2. Love to spend my AM coffee reading your fun posts. Love the car. We visited some 7 countries while staying in Germany with my son a few weeks back. (Austria, Switzerland, Italy, Belgium,Luxembourg, France,Germany,) Our intentions are to learn more of the Czech area and visit that side of Germany in a year or so. My family heritage is from Prague. I would love to spend my retirement there just sight seeing in all of the areas. Enjoyed the people, scenery, food, and the style of living. Enjoy your new ride! Weather is turning fall-ish here, and I love it.

    • girlinczechland

      Hello Sylvia (great name btw),

      Thanks so much for your lovely comment. Czechland is a great place to explore and has much to offer besides Praguehaving a car makes it that bit more accessible. Czechman dreams of us doing a a month long road trip aournd the border regions which I´m sure would make for fantastic blog material. In the meantime theyĺl be more daytrips to all kinds of exciting and quirky places — watch this space!


  3. Mark

    A great read as usual and I can’t tell you how enjoyable your blog is. Please don’t keep us waiting too long till the next one.

    Right, now a few Skoda jokes 🙂

    *Why do Skoda’s have heated rear windows?
    To keep your hands warm when you’re pushing them.

    *What’s a Skoda drivers ambition?
    To get a speeding ticket.

    *Skoda driver in Halfords: “Have you got a radio for my Skoda?”
    Halfords staff member says: “Yes, this one?”
    Skoda driver says: “OK, sounds like a fair swap to me”

    *What’s the difference between a Skoda and a Jehovah’s Witness?
    You can shut the door on a Jehovah’s Witness.

    *What do you call a Skoda driver who say’s he has a speeding ticket?
    A dreamer.

    *What do you call a Skoda with a sunroof?
    A skip

    *What is the difference between a golf ball and a Skoda?
    You can drive a golf ball 200 yards

    *How do you make a Skoda look good?
    Park it between two Ladas

    *How do you make a Skoda disappear?
    Apply Rust Remover

    *What do you call a Skoda on a hill?
    A miracle

    The actual truth is everyone I know who has owned a Skoda reckons they’re decent cars. No offence Skoda lovers 🙂

    • girlinczechland

      Hello Mark,

      Totally love your comment — thanks so much for sharing these jokes, I can tell you how much they made me laugh!

      My favourite is the one about the Jehovah´s Witness – Iǘe already been told off for slamming the precious door too hard!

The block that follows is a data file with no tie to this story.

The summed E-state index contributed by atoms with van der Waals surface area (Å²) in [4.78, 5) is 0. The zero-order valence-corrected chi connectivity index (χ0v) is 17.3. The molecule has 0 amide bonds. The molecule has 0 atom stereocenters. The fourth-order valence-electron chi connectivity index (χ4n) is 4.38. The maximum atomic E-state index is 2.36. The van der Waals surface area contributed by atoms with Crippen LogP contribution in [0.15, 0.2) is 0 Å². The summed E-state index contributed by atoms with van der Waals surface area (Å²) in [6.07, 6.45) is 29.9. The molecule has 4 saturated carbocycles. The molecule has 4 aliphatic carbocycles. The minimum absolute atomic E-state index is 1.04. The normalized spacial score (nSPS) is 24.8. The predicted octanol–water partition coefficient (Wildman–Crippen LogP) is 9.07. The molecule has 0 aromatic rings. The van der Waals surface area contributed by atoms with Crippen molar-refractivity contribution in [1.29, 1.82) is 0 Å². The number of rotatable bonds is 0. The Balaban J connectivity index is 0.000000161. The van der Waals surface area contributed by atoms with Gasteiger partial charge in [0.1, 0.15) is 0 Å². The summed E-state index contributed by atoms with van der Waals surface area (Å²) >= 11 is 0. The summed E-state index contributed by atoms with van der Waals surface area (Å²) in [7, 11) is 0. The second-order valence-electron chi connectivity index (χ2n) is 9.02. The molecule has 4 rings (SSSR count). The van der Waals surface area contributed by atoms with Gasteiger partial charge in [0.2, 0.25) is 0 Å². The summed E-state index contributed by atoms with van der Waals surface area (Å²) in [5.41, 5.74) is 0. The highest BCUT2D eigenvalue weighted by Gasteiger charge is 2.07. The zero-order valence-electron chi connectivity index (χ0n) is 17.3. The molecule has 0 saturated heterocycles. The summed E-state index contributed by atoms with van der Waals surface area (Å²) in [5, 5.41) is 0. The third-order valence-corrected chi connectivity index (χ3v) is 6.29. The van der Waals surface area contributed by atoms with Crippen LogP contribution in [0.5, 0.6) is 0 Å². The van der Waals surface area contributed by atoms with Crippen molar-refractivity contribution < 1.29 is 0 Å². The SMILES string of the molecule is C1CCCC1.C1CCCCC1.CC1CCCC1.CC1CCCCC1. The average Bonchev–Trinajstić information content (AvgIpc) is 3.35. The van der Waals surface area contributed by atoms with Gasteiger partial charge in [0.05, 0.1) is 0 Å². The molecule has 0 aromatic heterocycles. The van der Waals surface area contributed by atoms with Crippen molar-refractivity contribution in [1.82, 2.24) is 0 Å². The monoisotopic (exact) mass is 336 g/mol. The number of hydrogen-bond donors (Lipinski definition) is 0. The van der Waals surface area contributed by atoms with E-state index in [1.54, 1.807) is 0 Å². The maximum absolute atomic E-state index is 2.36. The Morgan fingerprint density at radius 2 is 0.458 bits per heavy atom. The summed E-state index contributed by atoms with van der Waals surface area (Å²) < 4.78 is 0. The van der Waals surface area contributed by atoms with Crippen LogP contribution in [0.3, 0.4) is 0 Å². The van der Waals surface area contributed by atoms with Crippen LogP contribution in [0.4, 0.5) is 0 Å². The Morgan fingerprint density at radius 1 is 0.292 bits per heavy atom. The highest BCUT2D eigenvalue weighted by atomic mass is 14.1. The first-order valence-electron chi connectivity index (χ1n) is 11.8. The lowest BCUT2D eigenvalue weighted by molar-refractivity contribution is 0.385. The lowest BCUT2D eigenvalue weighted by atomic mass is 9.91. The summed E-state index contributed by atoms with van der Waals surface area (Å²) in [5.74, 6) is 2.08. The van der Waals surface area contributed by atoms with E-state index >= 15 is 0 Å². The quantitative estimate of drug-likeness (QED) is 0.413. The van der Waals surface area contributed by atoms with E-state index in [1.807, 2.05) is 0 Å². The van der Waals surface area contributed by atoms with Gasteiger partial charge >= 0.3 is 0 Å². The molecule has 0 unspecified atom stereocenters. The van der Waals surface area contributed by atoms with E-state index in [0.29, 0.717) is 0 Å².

• Mike in Bohemia

        I borrowed a Skoda Estelle for 3 months when I first arrived in CZ. The neighbours expected us to be from the US thru inaccurate gossip and expected to be impressed. For those 3 month every morning they saw me noisily reving the guts out of the engine (the only way for the underpowered engine to work in winter) and filling the road with suffocating toxic smoke 🙂

    • Mike in Bohemia

      Brilliant jokes 🙂

  4. Hi GIC,

    I entirely agree with you regarding the advantage of owning a car in Czechland. Whilst public transport here is wonderful, a car does allow you to carry things far more easily & makes getting out into ‘the nature’ so much more convenient.

    Likewise, your plea to Czech people, not to ‘ let Jamie Oliver sell your own lifestyle back to you’, rings very true. There is a tendency by Czech publishers, to translate & publish any book that is successful in the English-speaking market, rather than encourage a Czech author to write a similar one that would be more relevant culturally.

    I see from your reply to the comment of Richard, that Czechman suffers like I do, of having an other-half who cannot drive. This always means that when we’re travelling somewhere in the car, beer & wine are off my menu 🙁 Please pass my sympathies to Czechman. However, I do encourage you to resist the temptation of buying a sat-nav. I steadfastly refuse to have one, not least because of the experience of travelling here with someone who does. It instructed him to drive along a cul-de-sac and then down the steps at the end!

    • Richardinprague

      Ha ha, Richard!

      I agree with your comment about Satnavs – you have to know where you are going first, then have the courage to ignore the advice from the Satnav!

      Occasionally the system I have gets the road priorities wrong – telling you to “bear right”, when you should “stop and then turn right”. My wife used it to get to Austria last weekend, and ended up being guided along an unpaved forest track!

      All the best!

      • Richard – I’m Ricky, NOT Richard 🙂 If you must be formal then it’s Warwick. However, your wife’s experience of ending up on a forest track because of following a sat-nav reminds me of a very similar recent experience of a visiting British couple, who ended up in the forests of Western Bohemia when trying to drive from Dresden to Prague following their sat-nav.

      • girlinczechland

        Hello Ricky-not-Richard,